- Distiller: Michter’s
- Spirit: Kentucky Sour Mash Whiskey
- Aged: Unstated
- Proof: 91.2
- Purchase Price: $84.99
- Michter’s Website
About The Distillery & Bottle:
- “Originally known as Shenk’s and later as Bomberger’s, the whiskey company which ultimately became known as Michter’s was founded by John Shenk, a Swiss Mennonite farmer, in Schaefferstown, Pennsylvania in 1753. In its earliest days, Shenk’s produced whiskey from rye grain, a favorite local crop in the Pennsylvania Blue Mountain Valley where the distillery was located.”
- “2020 Release Shenk’s is a Kentucky Sour Mash Whiskey made with a substantial amount of rye. Following up the success of the 2019 Shenk’s release, where some Chinquapin (Quercus muehlenbergii) barrels were utilized during maturation, the 2020 release utilizes a greater percentage of whiskey aged in Chinquapin Oak in each batch. The wood has been naturally air dried and seasoned for at least 3 years. The longer seasoning combined with our specified toast and char allows the oak aromas and characters specific to Chinquapin oak to fully express themselves.”
Notes & Review
Nose: Charred orange peel, toasted hay, burnt vanilla, winter spice, peach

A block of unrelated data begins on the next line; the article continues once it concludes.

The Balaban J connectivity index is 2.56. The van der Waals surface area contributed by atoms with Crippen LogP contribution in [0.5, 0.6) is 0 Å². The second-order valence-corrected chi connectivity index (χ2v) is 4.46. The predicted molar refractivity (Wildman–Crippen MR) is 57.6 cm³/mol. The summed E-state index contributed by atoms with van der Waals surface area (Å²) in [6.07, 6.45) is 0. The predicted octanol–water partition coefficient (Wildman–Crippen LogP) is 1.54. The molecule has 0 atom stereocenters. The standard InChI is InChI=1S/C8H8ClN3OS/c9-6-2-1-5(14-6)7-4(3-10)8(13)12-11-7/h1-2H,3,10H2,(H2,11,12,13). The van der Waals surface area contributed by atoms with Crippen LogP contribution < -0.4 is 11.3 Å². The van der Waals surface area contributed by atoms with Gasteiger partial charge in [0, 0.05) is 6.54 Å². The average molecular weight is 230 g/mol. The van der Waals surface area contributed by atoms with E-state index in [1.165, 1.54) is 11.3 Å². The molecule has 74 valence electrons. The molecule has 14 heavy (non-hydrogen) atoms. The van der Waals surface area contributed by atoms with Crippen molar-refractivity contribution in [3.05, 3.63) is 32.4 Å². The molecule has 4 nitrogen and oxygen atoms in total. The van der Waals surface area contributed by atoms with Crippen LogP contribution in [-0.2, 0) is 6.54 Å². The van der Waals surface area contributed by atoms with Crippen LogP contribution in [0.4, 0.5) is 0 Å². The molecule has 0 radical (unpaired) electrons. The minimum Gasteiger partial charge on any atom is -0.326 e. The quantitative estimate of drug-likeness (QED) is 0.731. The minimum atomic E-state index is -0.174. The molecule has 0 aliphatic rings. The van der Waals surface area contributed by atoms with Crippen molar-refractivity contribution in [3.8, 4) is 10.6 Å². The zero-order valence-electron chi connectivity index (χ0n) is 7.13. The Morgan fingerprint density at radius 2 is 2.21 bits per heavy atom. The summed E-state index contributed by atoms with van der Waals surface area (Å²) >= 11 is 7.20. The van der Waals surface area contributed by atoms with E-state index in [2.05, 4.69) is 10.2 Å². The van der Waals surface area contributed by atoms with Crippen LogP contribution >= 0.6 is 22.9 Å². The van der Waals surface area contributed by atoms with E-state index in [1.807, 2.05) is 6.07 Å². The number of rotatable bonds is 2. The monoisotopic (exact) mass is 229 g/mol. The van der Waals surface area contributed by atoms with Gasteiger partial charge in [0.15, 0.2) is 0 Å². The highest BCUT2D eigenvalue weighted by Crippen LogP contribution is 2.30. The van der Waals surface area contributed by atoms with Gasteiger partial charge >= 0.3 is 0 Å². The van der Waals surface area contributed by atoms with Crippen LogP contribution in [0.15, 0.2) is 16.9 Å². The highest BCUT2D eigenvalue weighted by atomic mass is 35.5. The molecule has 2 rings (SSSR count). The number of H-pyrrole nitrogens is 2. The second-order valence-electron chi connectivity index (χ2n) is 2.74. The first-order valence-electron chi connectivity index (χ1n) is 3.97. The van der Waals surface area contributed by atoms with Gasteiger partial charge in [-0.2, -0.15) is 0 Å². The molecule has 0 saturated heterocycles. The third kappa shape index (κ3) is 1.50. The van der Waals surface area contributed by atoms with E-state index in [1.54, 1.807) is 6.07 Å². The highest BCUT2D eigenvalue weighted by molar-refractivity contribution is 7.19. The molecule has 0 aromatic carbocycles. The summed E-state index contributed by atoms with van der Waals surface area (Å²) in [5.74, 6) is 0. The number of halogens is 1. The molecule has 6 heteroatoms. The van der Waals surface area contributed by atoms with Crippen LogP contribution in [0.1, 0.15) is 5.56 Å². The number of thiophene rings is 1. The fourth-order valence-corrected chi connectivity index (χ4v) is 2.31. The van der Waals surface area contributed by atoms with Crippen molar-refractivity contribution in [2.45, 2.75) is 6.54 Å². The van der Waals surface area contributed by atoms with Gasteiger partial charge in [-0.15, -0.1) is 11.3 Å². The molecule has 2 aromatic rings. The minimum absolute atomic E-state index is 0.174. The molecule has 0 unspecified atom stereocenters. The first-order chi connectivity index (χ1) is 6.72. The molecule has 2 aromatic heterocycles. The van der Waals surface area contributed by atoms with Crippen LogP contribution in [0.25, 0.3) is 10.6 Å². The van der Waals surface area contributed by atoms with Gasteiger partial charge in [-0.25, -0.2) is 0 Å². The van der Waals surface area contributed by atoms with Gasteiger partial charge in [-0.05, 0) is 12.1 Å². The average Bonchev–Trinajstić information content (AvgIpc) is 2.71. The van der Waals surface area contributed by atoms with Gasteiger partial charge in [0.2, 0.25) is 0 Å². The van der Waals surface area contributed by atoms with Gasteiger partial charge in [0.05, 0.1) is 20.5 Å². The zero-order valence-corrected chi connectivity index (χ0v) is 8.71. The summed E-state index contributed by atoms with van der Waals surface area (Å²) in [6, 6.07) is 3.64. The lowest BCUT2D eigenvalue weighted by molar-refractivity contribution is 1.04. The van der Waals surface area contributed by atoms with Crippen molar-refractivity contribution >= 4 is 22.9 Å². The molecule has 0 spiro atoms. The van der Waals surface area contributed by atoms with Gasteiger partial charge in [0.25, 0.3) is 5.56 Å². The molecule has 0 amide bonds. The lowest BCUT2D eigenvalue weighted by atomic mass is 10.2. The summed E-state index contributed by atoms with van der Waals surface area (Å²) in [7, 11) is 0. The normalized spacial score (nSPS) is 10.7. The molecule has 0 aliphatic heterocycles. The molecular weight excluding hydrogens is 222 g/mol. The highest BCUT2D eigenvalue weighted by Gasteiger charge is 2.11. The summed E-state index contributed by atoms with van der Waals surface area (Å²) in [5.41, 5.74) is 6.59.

Palate: Brown sugar, honey butter, cinnamon, baking spices, toasted oak, black currant, candied orange peel
Finish: Charred oak, baking spice, singed vanilla, deep baked toffy
Review: Shenk’s is one bottle of juice I’ve wanted to try for a good while, and its also one of the bottles of juice that didn’t disappoint me when I finally got to try it.
Made by Michter’s, this bottle is rich in history, dating back to 1753. It’s said that when General Washington led the Continental army, he made a stop at the then named Shenk’s Distillery to procure barrels of their whiskey when their rum supplies ran short.
The nose is nice and full, but not overpowering. It’s balanced between the sweeter and earthier notes.
The palate definitely shines on this pour, bringing out unique flavors of candied orange and brown sugar with notes of deeply toasted honey butter and black currant keep it deep and complex while balancing its sweetness.
The finish is long and keeps the mouth coated in an enjoyable thread of more toasty and charred notes, but not so much so that it’s unenjoyable.
If you run into a bottle and even remotely like Michter’s sour mash releases and balanced pours that don’t pull too far in one direction, this is definitely a bottle to buy sooner rather than later. I’d heavily recommend trying it if you come across it at a bar or bottle share.